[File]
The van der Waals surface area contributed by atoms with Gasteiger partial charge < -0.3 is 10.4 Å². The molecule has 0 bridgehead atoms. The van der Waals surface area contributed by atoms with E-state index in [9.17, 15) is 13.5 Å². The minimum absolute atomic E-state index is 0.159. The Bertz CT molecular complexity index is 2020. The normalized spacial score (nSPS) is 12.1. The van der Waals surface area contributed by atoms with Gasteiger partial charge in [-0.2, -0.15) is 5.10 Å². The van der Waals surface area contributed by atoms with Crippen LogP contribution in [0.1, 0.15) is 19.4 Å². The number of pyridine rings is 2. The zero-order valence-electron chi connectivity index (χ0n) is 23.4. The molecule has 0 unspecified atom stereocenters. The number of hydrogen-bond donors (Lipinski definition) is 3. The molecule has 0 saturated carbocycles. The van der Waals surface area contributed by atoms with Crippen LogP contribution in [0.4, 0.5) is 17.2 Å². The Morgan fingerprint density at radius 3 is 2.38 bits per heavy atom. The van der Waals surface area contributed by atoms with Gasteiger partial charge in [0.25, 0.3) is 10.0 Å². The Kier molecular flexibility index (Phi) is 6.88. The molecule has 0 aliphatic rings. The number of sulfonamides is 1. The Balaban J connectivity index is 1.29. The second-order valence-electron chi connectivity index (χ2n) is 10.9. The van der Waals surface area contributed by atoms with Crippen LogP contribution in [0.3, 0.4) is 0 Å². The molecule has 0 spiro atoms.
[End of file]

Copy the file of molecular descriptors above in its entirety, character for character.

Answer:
The van der Waals surface area contributed by atoms with Gasteiger partial charge < -0.3 is 10.4 Å². The molecule has 0 bridgehead atoms. The van der Waals surface area contributed by atoms with E-state index in [9.17, 15) is 13.5 Å². The minimum absolute atomic E-state index is 0.159. The Bertz CT molecular complexity index is 2020. The normalized spacial score (nSPS) is 12.1. The van der Waals surface area contributed by atoms with Gasteiger partial charge in [-0.2, -0.15) is 5.10 Å². The van der Waals surface area contributed by atoms with Crippen LogP contribution in [0.1, 0.15) is 19.4 Å². The number of pyridine rings is 2. The zero-order valence-electron chi connectivity index (χ0n) is 23.4. The molecule has 0 unspecified atom stereocenters. The number of hydrogen-bond donors (Lipinski definition) is 3. The molecule has 0 saturated carbocycles. The van der Waals surface area contributed by atoms with Crippen LogP contribution in [0.4, 0.5) is 17.2 Å². The Morgan fingerprint density at radius 3 is 2.38 bits per heavy atom. The van der Waals surface area contributed by atoms with Gasteiger partial charge in [0.25, 0.3) is 10.0 Å². The Kier molecular flexibility index (Phi) is 6.88. The molecule has 0 aliphatic rings. The number of sulfonamides is 1. The Balaban J connectivity index is 1.29. The second-order valence-electron chi connectivity index (χ2n) is 10.9. The van der Waals surface area contributed by atoms with Crippen LogP contribution in [0.3, 0.4) is 0 Å². The molecule has 0 spiro atoms.